As we finished the morning schedule and we almost skipped lunch, we realized that we have time for a visit – even shorter than we would have wished – to the most important museum in Schaffhausen  – Museum zu Allerheiligen (All Saints Museum). So we walked back to the Munsterplatz were we had started the morning tour and we entered the museum whose entrance is located near the Munster.  Actually part of the exhibition halls are hosted by the old rooms of the Benedictine Monastery once located near the cathedral.

Museum zu Allerheiligen

Switzerland has fine museums in general, and Museum zu Allerheiligen is one of them. A little bit eclectic in conception, it combines archeology, history, art, and natural sciences in the same institution. The museum was founded in the first half of the past century bringing together collections or art and historical objects related to the history of the region. It is vast and orientation is not very easy, especially if you are not a German speaker, as there is little material in other languages than German. As we had little time at hand we focused our visit to the arts section.

Hanni Bay - Landschaft im Oberaargau

We started at the upper floor where the art section was in part occupied by an exhibition that promised to be interesting. Switzerland without Switzerland (open until September 26) gathers especially landscapes painted by Swiss artists, avoiding intentionally the routine postcard landscape of the Alps, in a successful tentative to demonstrate that the Swiss landscape and the art inspired by it are much more diversified and interesting than what the usual representation offers. There are many interesting works in this exhibition, and I have written about some in the episode about the Rhine falls. Another beautiful piece by a local artist is Hanni Bay’s landscape in a pointillist style, with combining the strong fauvist colors with the dramatic lines of the trees in winter.

Otto Dix - Blick gegen Stein am Rhein

Although the order of presentation is not chronological but rather thematic, the painting above drew my attention as slightly out of the stylistic context – a Flemish master painting a Swiss landscape? Then I looked at the name of the author and I realized that I was looking at one of the landscapes painted by Otto Dix in classical style during the time he spent in Switzerland. Marked as a hostile to the Nazi regime because of his anti-war art and of the anti-Hitler works at the beginning of the 30s, his paintings included in the ‘degenerated art’ exhibitions, Dix took refuge in Switzerland in 1936, and spent part of the war period here, returning however to Germany in the middle of the war, being drafted in the late agonizing war efforts of the Nazis and falling prisoner in the final days of the war.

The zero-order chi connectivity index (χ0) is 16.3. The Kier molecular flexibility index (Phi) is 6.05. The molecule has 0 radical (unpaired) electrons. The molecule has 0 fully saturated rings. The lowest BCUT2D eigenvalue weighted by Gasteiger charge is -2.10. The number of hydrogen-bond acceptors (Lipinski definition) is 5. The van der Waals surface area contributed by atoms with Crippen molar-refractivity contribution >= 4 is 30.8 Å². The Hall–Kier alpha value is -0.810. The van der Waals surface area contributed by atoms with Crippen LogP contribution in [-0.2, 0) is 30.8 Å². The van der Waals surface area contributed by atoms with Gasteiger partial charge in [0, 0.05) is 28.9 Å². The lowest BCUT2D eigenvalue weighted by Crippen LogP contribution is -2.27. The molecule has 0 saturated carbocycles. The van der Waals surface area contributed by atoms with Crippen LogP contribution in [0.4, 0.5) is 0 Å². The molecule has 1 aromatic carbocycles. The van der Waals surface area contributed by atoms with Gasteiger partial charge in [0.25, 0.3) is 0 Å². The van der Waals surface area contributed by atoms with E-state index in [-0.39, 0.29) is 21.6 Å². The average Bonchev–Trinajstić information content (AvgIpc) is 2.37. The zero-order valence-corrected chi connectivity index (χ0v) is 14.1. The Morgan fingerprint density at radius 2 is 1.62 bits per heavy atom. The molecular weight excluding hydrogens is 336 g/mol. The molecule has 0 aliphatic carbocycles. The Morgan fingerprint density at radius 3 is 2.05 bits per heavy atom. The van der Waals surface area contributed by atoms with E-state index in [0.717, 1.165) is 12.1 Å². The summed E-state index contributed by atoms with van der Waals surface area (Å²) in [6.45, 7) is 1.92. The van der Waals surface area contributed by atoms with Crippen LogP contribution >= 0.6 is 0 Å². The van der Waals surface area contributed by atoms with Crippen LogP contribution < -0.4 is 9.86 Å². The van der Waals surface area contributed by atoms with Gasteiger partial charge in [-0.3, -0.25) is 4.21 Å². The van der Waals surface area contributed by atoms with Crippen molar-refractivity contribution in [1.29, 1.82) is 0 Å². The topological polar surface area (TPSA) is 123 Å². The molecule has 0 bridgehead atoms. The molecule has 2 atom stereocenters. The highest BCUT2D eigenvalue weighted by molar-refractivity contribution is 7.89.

Otto Dix - Vier Masken, 1948

I have met here again one of my old friends and preferred painters. I had seen the retrospective of Dix’s works at the Neue Galerie in New York a few months ago and written about it. Dix must have kept a strong connection with Switzerland and especially with Schaffhausen. During my visit in the museum I have seen a few more works of his, each representative to another period of his creation. Vier Masken (The Four Masks) is a late work, dated 1948, a tragic clownish composition with Ensor-esque allusions.

Otto Dix - Billardspieler, 1914

The Billardspieler (The Billiard Player) is a much earlier work. Dix may have taken earlier works with him from Germany and sold them in Switzerland in order to subsist during these years.

Otto Dix - Sterbender Krieger, 1915

Close in style but belonging to a completely different space as a theme the painting above from 1915 already deals with the theme of the war. It must have been painted shortly before or soon after Dix was enrolled in the German army in the first world war. The terrible experience he went through in the next few years changed his conceptions and approach to life and art as well.